It's likely that when you eat watermelon, you either get rid of the seeds or buy watermelons specially grown to develop without seeds. When I was younger I used to think that if I ate the seeds a watermelon would grow in my stomach! But this is definitely not the case; our stomach acid takes care of that.
Rather, watermelon seeds come with many benefits and if all that's stopping you from eating them is that you thought you shouldn't, let's look at why you should.
The Benefits of Watermelon Seeds
1. Rich in Antioxidants
Our bodies produce free radicals as they perform the various functions that keep us alive. Pollution, stress, pesticides, poor diet, excess alcohol, and smoking also cause free radical production. Antioxidants get rid of harmful free radicals and these seeds are little antioxidant powerhouses.
They contain mainly polyphenols, specifically tannins which you can also find in tea. Adding watermelon seeds to your diet can help to protect against many diseases and help you to age gracefully.
2. Rich in Nutrients
The amount of vitamins, minerals, and other nutrients in watermelon seeds is amazing:
Zinc: Needed for healthy hair and skin, wound healing, a strong immune system, and good male sexual health.
Iron: Helps to carry oxygen to your cells and is essential for energy metabolism.
Magnesium: Involved in over 300 processes in the body. Good for reducing headaches, anxiety and constipation as well as balancing hormones and improving sleep quality.
Copper: Necessary for iron metabolism.
Potassium: Keeps your heart healthy and is needed for muscle contraction and fluid balance and keeps your nerves functioning properly.
Manganese: Needed to make various enzymes in your body.
Phosphorus: Keeps your bones and teeth healthy and balances the acidity in your body.
Sodium: Necessary for fluid balance, healthy muscle contraction, and to keep your nerve function healthy.
While a small handful of watermelon seeds won't provide you with large amounts of these minerals, they can still contribute to your daily intake which is great. Many people are deficient in potassium and magnesium which perform very important functions essential for optimal health.
They also contain fibre, protein, folate and other B vitamins which are important for foetal development and energy metabolism.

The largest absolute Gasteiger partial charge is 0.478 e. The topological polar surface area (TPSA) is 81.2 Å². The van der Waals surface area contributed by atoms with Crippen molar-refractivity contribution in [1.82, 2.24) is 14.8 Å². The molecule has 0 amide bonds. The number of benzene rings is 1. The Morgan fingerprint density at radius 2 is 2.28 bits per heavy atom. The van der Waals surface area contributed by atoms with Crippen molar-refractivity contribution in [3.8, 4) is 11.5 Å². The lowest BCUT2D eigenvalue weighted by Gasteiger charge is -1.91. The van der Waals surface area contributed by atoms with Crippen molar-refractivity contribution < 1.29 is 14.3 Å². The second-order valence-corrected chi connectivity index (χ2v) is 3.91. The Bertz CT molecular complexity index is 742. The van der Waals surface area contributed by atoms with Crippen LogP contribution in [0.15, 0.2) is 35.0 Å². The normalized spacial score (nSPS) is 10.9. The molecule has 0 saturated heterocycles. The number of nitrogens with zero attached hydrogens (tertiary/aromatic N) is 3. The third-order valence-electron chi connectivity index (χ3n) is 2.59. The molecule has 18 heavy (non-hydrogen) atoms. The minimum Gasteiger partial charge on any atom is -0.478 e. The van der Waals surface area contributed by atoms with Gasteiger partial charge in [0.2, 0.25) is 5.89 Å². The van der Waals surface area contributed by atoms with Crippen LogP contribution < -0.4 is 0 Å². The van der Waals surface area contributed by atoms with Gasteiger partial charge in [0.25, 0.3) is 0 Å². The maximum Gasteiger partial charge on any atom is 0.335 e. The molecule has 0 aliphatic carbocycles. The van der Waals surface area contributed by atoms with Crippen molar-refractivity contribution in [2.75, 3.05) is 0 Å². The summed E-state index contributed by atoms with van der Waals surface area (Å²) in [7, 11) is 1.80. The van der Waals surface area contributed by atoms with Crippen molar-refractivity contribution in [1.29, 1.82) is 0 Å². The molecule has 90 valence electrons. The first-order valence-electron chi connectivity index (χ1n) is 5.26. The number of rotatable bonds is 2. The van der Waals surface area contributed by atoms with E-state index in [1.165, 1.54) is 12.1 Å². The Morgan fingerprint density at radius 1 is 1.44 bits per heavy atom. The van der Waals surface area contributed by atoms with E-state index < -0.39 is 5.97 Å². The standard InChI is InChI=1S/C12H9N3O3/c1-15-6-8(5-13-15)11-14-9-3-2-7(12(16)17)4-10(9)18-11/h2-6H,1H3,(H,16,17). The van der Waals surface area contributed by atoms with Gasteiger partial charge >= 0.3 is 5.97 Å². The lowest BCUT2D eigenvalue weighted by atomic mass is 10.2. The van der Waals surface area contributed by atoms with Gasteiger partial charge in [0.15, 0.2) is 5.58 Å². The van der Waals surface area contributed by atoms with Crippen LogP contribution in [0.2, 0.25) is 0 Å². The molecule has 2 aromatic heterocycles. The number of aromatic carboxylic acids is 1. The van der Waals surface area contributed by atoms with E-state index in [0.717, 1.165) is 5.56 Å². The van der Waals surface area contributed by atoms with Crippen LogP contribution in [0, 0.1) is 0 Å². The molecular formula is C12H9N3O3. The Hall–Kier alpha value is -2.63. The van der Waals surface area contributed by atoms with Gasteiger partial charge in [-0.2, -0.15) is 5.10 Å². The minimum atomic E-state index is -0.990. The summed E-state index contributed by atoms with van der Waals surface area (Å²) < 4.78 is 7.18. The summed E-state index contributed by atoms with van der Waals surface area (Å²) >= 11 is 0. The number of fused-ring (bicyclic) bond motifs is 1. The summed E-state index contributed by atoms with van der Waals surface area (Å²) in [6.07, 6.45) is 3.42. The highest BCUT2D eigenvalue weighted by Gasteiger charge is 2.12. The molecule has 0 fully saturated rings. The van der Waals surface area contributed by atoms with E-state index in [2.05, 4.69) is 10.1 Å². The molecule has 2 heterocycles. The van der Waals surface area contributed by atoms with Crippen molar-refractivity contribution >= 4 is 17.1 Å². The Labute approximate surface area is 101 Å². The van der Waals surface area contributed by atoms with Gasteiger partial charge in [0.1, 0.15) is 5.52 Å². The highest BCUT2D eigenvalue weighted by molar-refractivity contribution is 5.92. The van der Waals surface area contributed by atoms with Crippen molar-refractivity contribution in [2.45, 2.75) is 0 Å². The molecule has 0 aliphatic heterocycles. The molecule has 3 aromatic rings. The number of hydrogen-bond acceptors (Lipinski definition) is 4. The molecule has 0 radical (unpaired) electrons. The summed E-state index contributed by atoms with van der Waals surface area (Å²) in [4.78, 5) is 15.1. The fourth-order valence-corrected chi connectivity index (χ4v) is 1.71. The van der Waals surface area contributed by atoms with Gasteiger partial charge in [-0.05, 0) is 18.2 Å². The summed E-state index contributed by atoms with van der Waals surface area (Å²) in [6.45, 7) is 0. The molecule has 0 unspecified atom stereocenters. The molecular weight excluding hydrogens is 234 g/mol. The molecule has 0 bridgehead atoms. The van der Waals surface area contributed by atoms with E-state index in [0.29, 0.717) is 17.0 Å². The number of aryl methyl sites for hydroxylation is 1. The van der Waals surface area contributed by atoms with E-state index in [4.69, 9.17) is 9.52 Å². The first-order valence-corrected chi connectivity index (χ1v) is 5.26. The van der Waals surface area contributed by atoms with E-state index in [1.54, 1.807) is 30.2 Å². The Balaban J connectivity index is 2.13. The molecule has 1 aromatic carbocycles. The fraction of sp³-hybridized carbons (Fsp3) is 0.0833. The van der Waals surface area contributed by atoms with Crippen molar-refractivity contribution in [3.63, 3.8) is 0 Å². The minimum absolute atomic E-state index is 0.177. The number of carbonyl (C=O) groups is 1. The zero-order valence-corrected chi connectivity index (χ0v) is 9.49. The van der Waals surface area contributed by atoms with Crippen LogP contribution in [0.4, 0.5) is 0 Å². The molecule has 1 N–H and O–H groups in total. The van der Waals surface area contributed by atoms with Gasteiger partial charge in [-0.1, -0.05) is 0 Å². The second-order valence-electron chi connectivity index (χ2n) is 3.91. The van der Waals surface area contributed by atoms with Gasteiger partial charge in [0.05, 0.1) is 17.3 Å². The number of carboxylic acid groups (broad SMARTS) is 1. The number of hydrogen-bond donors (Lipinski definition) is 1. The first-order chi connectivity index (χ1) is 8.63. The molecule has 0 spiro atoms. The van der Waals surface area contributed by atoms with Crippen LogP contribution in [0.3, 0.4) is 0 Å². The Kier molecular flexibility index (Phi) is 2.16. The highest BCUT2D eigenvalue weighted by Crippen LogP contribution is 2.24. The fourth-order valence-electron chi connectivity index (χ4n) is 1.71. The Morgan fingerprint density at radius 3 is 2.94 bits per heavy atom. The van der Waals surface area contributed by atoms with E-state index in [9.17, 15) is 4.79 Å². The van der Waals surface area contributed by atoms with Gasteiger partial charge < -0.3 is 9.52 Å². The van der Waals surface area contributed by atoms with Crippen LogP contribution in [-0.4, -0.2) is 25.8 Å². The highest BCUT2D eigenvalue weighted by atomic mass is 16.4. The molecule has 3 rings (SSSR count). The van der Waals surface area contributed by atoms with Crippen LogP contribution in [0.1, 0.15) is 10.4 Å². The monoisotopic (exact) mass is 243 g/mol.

3. Easy to Digest
Watermelon seeds contain globulin and albumin which are proteins that are easy for the body to absorb and use. This makes them an excellent snack when you need that little something between meals.
4. Healthy Fats
Watermelon seeds are low in saturated fat and contain healthy monounsaturated fats and polyunsaturated fats. These fats help to lower cholesterol and keep your heart and arteries healthy. They also help to keep your brain, membranes, muscles and eyes healthy.
When you eat the correct balance of omega 6 to omega 3, which is a ratio of no more than 4:1, polyunsaturated fats will reduce inflammation.
5. Low in Calories
A 30g serving of watermelon seeds is approximately 160 calories. You will eat far less than that in a sitting. For every 28g, there are approximately 400 seeds!
Ways to Eat Watermelon Seeds
You can of course just eat the seeds as you eat the watermelon, but you can also extract them or buy a packet and:
Eat them as a snack on their own (fresh, roasted or dried).
Put them in your salad.
Use them along with oats, nuts, and other seeds to make granola.
Use them to make tea (use a half to one teaspoon of crushed fresh watermelon seeds per cup and brew them in water for 10-15 minutes).
How to Roast Watermelon Seeds
If you want to roast them you can do so at 180°C for 15-20 minutes and you can flavour them with salt or any other herb or spice you like.
What About Watermelon Seed Side Effects?
Watermelon seeds are perfectly safe to eat. If you do go overboard, which would be quite a feat, you may experience some bloating and possibly get the runs, but given the nature of these seeds, you probably will not be eating more than a tablespoon or two at a time which is fine.
To say that watermelon seeds are the "new apple a day" really isn't an exaggeration. It can be a bit strange to suddenly start eating something that you may have been told your whole life not to eat, but before you spit out the seeds again, be brave and try it.